Advisor Practices Are Adopting Model Portfolios
October 12, 2022 — Boston
Increased use frees up advisor time for client service and business development
More advisor practices are adopting the use of model portfolios to help advisors better serve clients and develop their business, according to the latest Cerulli Edge—U.S. Advisor Edition.
When used appropriately, model portfolios can be an effective tool that can free up time advisor practices spend on portfolio management, allowing them to reallocate that time toward other highly valuable functions, not the least of which includes the delivery of financial planning services and asset gathering. Cerulli expects that the industry’s slow and steady transition toward a financial planning-oriented service model will be a powerful impetus for the adoption of model portfolios.
Among advisor practices, insourcers—those who either customize portfolios on a client-by-client basis or use practice-level resources to build a series of custom models—spend 18.5% (practice models) and 29.5% (customizer) of their time focused on investment management. Model portfolio use allows advisors to reduce that time commitment to less than 10%. “This saved time can be put toward client-facing activities, a particularly important activity, for example, for younger advisors that are focused on asset gathering and building a book of business,” says Brad Bruenell, associate analyst.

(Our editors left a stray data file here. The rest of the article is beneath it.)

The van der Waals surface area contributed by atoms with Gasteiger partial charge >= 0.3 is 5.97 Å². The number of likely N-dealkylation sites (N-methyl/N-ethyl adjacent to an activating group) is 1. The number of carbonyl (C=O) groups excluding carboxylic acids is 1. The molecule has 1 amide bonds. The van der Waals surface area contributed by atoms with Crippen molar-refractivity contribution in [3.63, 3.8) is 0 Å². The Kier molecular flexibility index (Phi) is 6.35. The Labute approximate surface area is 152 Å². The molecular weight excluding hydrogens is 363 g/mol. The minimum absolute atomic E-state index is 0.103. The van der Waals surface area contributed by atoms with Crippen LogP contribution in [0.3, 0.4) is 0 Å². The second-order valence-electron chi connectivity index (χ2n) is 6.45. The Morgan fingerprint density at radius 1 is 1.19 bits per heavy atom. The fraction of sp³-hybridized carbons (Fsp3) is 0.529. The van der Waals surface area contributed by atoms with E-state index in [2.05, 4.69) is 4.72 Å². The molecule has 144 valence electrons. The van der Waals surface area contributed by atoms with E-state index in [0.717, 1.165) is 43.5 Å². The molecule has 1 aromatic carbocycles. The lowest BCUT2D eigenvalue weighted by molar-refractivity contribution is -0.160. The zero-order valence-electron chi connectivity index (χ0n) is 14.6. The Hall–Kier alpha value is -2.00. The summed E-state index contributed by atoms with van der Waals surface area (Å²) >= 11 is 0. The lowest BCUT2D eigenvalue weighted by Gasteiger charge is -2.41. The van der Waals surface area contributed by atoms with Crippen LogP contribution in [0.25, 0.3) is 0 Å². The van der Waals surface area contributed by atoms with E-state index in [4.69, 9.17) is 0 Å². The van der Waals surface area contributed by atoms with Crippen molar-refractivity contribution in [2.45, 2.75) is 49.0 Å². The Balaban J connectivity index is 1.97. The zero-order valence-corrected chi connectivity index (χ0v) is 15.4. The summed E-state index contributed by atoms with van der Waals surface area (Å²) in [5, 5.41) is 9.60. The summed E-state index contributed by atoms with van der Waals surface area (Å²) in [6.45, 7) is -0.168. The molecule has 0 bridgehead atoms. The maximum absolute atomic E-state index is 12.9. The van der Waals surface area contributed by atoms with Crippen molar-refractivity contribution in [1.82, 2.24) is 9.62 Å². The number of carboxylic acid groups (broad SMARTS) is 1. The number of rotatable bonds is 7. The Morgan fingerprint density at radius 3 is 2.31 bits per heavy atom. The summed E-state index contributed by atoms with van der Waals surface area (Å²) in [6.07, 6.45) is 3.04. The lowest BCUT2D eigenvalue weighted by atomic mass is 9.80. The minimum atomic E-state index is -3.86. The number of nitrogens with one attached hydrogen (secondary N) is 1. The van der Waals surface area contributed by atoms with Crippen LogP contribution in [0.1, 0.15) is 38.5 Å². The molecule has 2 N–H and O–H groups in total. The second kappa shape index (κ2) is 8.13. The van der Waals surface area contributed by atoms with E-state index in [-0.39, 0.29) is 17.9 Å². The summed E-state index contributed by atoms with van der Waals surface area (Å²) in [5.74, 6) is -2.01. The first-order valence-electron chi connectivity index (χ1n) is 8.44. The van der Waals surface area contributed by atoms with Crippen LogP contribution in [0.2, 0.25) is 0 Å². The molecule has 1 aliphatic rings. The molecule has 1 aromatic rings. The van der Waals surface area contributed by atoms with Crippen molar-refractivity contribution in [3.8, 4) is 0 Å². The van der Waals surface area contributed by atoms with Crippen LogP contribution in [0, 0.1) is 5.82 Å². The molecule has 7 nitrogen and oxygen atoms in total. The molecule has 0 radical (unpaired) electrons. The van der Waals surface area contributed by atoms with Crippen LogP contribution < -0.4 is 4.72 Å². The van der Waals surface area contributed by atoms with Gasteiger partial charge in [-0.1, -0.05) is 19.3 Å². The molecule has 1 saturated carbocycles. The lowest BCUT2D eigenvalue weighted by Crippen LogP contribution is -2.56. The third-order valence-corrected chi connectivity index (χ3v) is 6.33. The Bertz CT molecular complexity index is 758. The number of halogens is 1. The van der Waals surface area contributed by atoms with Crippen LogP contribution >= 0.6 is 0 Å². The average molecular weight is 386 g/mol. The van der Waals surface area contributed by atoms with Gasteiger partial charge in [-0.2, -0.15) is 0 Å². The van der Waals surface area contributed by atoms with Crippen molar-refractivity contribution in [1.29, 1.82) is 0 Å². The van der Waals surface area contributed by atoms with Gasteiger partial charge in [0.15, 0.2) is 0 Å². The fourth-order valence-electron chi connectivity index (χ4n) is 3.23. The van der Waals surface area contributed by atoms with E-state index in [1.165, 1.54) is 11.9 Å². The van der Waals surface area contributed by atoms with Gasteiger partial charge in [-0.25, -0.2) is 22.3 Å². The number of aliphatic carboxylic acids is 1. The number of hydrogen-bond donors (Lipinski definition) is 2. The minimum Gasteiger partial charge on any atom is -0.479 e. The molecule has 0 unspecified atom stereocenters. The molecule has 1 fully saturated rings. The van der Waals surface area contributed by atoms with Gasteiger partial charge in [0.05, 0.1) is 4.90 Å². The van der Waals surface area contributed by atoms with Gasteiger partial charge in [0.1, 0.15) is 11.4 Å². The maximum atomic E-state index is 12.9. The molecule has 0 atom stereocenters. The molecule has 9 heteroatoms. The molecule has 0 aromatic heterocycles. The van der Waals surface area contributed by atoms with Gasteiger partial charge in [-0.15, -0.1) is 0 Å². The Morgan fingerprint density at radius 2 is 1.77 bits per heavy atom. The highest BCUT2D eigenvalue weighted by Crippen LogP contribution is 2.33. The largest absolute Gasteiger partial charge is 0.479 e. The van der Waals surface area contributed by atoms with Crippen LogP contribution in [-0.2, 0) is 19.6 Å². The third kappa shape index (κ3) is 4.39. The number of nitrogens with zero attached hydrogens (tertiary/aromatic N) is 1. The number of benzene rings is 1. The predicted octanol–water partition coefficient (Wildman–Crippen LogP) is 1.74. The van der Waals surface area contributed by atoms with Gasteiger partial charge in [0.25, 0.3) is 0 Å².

The way in which model portfolios can fit into an advisor’s practice varies significantly, depending upon the individual circumstances of each advisor and their practice. For example, for younger advisors focused on building a book of business, model portfolios can be an effective tool to maximize the available time to spend on asset gathering. For larger, more experienced advisory practices, model portfolios can be an effective way to efficiently service younger, less affluent clients, such as the future expected inheritors of an advisors’ wealthier clients, enabling advisors to serve the financial needs of multiple generations of a family. “The effective use of model portfolios can increase advisor efficiencies and service offerings in both maturing and fully mature practices, in a variety of ways depending upon the preference of the practice,” says Bruenell. “We anticipate this trend will continue to gain traction among advisors in the future as they seek to improve their scale and service differentiation.”
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